The effectiveness of interventions to increase advance directive completion rates

Mary Ann Jezewski, Mary Ann Meeker, Loralee Sessanna, Deborah S. Finnell

Research output: Contribution to journalArticlepeer-review

76 Scopus citations


Objectives: Despite federal and state laws governing advance directives (ADs), interventions to increase rates of legally completed ADs have not produced significant results. This study synthesizes the state of the science regarding effectiveness of interventions to increase AD completion rates. Methods: Garrard's method for conducting a systematic literature review was followed. In all, 25 studies meeting inclusion criteria were reviewed. Interventions fell into two types: (a) didactic - information distributed through an educational program or clinical encounter or by a mailing and (b) interactive - person-to-person interaction where participants had the opportunity to ask questions and/or receive assistance completing the forms. Results: Postintervention rates of AD completion were: didactic = no change to 34% increase; interactive = 23% to 71% increase. Discussion: Education without the ability to ask questions does not significantly increase the AD completion rate. Didactic interventions did not usually increase completion rates higher than the predicted average rate for the general population.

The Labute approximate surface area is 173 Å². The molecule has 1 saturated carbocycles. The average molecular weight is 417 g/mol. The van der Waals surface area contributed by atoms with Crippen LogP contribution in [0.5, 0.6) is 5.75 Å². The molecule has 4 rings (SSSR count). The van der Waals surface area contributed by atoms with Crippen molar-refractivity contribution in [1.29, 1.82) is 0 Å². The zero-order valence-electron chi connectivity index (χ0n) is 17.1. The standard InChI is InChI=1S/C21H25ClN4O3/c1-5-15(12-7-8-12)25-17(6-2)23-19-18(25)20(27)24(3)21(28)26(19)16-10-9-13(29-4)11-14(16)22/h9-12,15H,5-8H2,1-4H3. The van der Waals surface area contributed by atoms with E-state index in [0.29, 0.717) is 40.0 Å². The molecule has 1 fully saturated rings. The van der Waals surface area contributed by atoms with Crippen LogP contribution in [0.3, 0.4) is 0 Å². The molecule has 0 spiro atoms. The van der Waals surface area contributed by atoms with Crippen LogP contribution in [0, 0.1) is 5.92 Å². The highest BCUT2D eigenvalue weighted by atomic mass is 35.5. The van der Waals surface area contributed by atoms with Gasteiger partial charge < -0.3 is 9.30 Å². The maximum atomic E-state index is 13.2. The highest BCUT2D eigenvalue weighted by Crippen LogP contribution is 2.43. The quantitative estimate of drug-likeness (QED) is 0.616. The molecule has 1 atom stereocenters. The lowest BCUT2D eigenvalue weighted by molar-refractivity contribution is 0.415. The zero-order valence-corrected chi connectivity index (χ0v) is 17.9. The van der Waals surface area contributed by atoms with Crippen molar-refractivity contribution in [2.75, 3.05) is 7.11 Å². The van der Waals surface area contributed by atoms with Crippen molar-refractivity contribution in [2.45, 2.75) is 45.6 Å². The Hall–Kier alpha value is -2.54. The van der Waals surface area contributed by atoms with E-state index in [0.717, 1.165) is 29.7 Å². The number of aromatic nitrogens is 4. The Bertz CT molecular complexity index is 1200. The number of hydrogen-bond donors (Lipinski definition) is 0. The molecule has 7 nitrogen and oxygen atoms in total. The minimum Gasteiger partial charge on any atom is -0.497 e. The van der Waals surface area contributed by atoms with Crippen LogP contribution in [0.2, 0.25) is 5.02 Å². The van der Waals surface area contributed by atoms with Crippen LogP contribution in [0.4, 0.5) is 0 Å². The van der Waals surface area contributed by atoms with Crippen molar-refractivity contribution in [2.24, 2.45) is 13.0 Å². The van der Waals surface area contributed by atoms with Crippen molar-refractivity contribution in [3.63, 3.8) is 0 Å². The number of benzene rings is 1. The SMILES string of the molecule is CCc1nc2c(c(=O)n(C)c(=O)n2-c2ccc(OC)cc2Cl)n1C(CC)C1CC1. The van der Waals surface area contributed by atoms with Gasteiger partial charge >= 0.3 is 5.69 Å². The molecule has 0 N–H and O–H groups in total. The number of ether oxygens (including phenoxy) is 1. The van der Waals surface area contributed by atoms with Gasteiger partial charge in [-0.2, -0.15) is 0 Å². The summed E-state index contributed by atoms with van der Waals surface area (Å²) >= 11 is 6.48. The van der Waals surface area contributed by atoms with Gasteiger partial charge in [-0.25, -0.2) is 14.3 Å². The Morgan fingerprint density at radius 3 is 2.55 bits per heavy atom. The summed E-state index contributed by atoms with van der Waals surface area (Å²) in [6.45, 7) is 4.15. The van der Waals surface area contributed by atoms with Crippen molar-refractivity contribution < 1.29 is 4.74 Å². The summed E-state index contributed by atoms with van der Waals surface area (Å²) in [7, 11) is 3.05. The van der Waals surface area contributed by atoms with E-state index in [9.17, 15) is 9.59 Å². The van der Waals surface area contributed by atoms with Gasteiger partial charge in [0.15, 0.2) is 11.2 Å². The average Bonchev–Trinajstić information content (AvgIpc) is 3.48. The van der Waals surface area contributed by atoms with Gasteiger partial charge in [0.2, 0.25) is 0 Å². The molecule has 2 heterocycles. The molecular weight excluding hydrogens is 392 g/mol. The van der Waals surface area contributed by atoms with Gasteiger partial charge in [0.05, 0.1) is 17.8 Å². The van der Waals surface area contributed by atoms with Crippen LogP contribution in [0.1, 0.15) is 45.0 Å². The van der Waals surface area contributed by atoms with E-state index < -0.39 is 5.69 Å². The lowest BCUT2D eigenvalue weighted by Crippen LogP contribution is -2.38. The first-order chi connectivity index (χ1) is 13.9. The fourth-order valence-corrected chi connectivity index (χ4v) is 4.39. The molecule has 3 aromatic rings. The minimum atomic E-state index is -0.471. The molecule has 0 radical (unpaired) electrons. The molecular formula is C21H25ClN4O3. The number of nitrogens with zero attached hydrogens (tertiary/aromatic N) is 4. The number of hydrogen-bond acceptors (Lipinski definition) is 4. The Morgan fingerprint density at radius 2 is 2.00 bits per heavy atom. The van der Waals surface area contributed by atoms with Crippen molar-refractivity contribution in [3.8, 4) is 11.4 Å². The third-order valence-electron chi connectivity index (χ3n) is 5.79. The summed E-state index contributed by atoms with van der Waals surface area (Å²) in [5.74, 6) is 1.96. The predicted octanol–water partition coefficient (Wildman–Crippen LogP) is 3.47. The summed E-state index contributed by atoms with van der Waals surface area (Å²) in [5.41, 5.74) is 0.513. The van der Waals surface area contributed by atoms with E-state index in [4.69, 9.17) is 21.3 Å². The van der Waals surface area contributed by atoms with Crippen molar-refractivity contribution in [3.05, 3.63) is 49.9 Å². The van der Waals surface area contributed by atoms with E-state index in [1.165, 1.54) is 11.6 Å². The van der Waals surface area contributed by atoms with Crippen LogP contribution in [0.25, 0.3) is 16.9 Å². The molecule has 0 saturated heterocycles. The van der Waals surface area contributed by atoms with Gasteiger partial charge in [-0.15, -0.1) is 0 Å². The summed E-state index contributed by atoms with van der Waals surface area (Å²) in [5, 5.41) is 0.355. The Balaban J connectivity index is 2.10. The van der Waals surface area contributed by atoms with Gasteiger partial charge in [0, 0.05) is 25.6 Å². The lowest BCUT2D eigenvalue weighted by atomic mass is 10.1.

Original languageEnglish (US)
Pages (from-to)519-536
Number of pages18
JournalJournal of Aging and Health
Issue number3
StatePublished - Jun 2007
Externally publishedYes


  • Advance directives
  • Intervention
  • Systematic review

ASJC Scopus subject areas

  • Health(social science)
  • Sociology and Political Science
  • Life-span and Life-course Studies


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